Recently, the district court of appeals for the State of Florida Fourth District issued an opinion in an appeal involving a negligence claim by the appellee, the plaintiff, against the appellant, Napleton’s North Palm Auto Park, Inc., (the Dealership). The plaintiff sued the Dealership after an employee (Employee) of the Dealership hit the plaintiff’s parked car while allegedly intoxicated during his shift, alleging negligent hiring, retention, and supervision of the Dealership’s employee. The trial court granted the plaintiff’s motion for leave to amend her complaint to add a punitive damages claim.
Facts of the Case
The plaintiff and the Employee were both employed by the Dealership. The Employee maintains that on the day of the alleged incident, he had “a couple drinks” while on his lunch break at home before he returned to work. That evening the Employee “brushed” alongside the plaintiff’s parked car as he was moving his car from an employee lot across the street to a closer parking lot. The Employee was later arrested and would enter a guilty plea to a DUI charge and his employment was terminated on the day of the accident.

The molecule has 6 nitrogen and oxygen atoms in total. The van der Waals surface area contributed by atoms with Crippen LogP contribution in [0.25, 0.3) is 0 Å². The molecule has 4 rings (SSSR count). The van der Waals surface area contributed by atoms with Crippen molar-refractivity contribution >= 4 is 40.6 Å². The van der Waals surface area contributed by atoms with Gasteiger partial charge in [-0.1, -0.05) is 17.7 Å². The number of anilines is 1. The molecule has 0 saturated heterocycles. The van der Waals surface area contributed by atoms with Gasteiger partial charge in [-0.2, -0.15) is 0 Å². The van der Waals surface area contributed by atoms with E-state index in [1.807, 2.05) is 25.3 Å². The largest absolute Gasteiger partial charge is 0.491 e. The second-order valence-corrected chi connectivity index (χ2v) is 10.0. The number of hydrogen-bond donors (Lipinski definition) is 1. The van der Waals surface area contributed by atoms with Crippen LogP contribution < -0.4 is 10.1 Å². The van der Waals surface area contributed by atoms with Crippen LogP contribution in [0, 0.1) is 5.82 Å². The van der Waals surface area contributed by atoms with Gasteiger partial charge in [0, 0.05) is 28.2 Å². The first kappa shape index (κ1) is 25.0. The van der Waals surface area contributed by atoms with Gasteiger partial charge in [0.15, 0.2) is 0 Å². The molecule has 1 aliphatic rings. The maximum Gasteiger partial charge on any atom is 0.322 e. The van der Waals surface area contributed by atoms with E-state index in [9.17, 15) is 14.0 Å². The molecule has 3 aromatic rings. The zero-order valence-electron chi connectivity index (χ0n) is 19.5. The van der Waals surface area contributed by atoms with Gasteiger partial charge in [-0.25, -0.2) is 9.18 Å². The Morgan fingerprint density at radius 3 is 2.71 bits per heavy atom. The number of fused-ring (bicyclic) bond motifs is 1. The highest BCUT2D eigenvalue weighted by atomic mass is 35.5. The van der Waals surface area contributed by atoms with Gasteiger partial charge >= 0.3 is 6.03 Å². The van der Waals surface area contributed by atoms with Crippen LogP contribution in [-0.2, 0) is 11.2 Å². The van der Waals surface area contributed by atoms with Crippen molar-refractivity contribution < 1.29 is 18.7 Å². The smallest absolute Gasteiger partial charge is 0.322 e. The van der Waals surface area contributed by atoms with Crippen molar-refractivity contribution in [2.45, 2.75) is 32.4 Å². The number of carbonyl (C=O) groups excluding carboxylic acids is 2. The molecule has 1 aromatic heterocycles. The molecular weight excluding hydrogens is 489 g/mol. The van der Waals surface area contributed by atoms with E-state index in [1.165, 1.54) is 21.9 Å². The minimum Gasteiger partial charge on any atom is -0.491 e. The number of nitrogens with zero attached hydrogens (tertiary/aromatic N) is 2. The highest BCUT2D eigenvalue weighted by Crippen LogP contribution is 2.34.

The plaintiff then sued the Dealership for negligent hiring, retention, and supervision of the Employee. She alleged that the Dealership knew or should have known that the Employee had been found guilty of a DUI offense prior to hiring him, and the Dealership knew or should have known that the Employee consumed alcohol during work hours. The plaintiff then moved to amend her complaint, adding a claim for punitive damages. In doing so, she highlighted three events to establish the Dealership’s knowledge of the Employee’s history of driving while intoxicated: (1) the Employee’s prior DUI conviction in 2006; (2) the Dealership’s discipline of the Employee in January 2020 based on another employee’s suspicion of the Employee being intoxicated while on the clock; and (3) the assistant manager’s observation that the Employee was acting “off” and “loopy.”